The Settlement at Hamilton Crossroads
It appears that THE William Hamilton was already in the vicinity of Hamilton Crossroads by the time Tennessee became a state in 1796. All this area was Hawkins County until Knox County was carved out of Hawkins County, then Grainger out of Hawkins County in 1796.
In 1794 William Hamilton received a land grant from the Governor of North Carolina. This land grant included Hamilton Crossroads, which was in Knox County from 1792 to 1796. Then in Grainger County until 1850 when Union County was carved out of Grainger, Anderson, Campbell, Claiborne and Knox Counties. He controlled 1,400 acres bounded by Log Mountain on the south and Hinds Ridge to the north. Hamilton Gap and Raccoon Valley
Old deeds refer to “the waters of Bull Run. The April 10, 1794 issue of the Knoxville Gazette [Source: Tennessee Ancestors, December 1987 and December 1988] noted that . . . the Indians have stolen nine horses from William Hamilton . . . . The August 12, 1794 edition of the Knoxville Gazette:
On the 12th instant, about 10 0'clck at night, a party of Indians, consisting of fifteen, attacked the Bull Run Blockhouse sixteen miles north of this place, at which a non-commissioned officer and ten privates are stationed for the defense of the frontiers, and continued around it until the arrival of Captain Beard with a party of the neighboring militia . . . The next day, Captain Evans . . .fell on the trail of the Indians who stole Hind’s, Barton’s, and Hamilton’s horses from Hind’s field on the 10th; and pursuing the trail into Cumberland Mountain, overtook the Indians, killed one, and regained the horses.”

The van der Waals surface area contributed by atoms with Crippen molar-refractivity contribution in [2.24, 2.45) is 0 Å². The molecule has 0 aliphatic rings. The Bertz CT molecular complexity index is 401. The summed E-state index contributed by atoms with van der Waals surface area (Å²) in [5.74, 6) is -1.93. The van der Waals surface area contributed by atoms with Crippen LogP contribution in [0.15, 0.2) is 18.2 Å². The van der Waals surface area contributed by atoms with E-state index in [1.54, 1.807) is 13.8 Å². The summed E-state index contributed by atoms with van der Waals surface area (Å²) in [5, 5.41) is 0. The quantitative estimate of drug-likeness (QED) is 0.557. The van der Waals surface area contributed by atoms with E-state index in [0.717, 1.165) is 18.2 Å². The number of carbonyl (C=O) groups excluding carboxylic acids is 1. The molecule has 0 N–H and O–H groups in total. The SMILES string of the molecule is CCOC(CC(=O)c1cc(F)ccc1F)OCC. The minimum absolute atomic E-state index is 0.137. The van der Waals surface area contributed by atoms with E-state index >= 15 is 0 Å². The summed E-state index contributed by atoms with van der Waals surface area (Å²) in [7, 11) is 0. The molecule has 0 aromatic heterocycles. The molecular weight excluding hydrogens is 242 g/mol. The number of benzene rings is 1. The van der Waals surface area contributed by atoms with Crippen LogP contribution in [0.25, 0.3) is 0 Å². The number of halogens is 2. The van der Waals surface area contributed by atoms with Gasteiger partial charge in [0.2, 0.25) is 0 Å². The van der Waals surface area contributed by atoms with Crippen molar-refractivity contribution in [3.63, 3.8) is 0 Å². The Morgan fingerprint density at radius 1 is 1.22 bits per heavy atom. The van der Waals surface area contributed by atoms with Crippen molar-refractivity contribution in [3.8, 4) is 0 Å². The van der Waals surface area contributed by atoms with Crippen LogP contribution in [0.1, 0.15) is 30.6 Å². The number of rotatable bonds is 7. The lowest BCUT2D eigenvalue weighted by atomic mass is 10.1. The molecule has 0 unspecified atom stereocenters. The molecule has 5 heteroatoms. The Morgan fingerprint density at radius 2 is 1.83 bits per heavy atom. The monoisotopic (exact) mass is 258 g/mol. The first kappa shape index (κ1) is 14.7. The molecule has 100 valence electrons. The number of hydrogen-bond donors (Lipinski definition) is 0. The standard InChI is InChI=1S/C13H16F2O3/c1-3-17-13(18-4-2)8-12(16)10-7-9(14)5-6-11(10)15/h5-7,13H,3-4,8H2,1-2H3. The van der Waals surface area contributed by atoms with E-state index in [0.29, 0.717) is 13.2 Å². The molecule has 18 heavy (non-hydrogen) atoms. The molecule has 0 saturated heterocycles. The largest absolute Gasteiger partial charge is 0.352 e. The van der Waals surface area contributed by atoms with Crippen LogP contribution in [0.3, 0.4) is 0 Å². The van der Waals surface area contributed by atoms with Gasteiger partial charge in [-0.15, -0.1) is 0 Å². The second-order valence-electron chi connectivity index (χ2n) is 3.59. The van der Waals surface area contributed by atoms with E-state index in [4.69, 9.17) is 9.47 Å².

Although “the crossroads” has not been referred to as a “station,” Ernest Hamilton, who lived on the old homeplace as a boy until the family left in November 1901, remembered an ancient “strong house..” In a 1967 letter he said, “It was large, no ceiling in it, some poles went across, and some across them, to store things on. Up near the top of the wall was kind of a walkway, and some holes cut through the wall so they could put their rifles to shoot at the Indians.
Jim Lay’s old store building still stands at the Crossroads.
Grandsons of Alexander Hamilton and Susanna Adamson and William Lay and Sarah Capps Hamilton Lay and children of Alexander Hamilton, Jr. and Casandra Lay Hamilton are:
William Lay Hamilton m. Nancy Buckner; Frances Marion Hamilton m. Matilda Hill; John Alvis Hamilton m. Mary (Polly) Yadon; Aaron Hamilton m. Phoebe Catherine Yadon; Alexander Lafayette Hamilton m. Mary Beeler; and Jasper Tennell Hamilton m. Betsy Beeler
All six sons were born at Liberty, which later became Maynardville.
Among the Hamiltons and Lays, they owned about 2,000 acres of land reaching from Raccoon Valley to Grainger County.
In 1967 Ernest Hamilton drew a sketch of the Hamilton Crossroads settlement as he remembered in 1901. There was a saw mil, ten homes, a blacksmith shop, two stores, two churches, probably more than one spring and a cemetery.